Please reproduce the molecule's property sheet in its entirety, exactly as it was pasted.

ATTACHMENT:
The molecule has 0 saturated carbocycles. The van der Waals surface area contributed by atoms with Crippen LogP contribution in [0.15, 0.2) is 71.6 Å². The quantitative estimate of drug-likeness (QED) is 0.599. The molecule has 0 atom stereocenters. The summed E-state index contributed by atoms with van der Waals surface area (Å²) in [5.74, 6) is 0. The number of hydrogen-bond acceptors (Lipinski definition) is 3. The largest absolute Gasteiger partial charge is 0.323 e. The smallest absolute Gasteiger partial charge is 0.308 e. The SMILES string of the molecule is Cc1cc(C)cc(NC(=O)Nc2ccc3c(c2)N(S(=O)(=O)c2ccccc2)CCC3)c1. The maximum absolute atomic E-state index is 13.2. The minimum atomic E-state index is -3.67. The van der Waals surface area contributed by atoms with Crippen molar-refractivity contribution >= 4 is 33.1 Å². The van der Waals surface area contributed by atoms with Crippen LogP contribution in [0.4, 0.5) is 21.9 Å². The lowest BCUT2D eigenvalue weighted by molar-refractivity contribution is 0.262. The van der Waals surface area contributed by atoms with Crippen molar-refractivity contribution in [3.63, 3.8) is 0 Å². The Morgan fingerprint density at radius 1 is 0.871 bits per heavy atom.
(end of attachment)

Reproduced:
The molecule has 0 saturated carbocycles. The van der Waals surface area contributed by atoms with Crippen LogP contribution in [0.15, 0.2) is 71.6 Å². The quantitative estimate of drug-likeness (QED) is 0.599. The molecule has 0 atom stereocenters. The summed E-state index contributed by atoms with van der Waals surface area (Å²) in [5.74, 6) is 0. The number of hydrogen-bond acceptors (Lipinski definition) is 3. The largest absolute Gasteiger partial charge is 0.323 e. The smallest absolute Gasteiger partial charge is 0.308 e. The SMILES string of the molecule is Cc1cc(C)cc(NC(=O)Nc2ccc3c(c2)N(S(=O)(=O)c2ccccc2)CCC3)c1. The maximum absolute atomic E-state index is 13.2. The minimum atomic E-state index is -3.67. The van der Waals surface area contributed by atoms with Crippen molar-refractivity contribution >= 4 is 33.1 Å². The van der Waals surface area contributed by atoms with Crippen LogP contribution in [0.4, 0.5) is 21.9 Å². The lowest BCUT2D eigenvalue weighted by molar-refractivity contribution is 0.262. The van der Waals surface area contributed by atoms with Crippen molar-refractivity contribution in [3.63, 3.8) is 0 Å². The Morgan fingerprint density at radius 1 is 0.871 bits per heavy atom.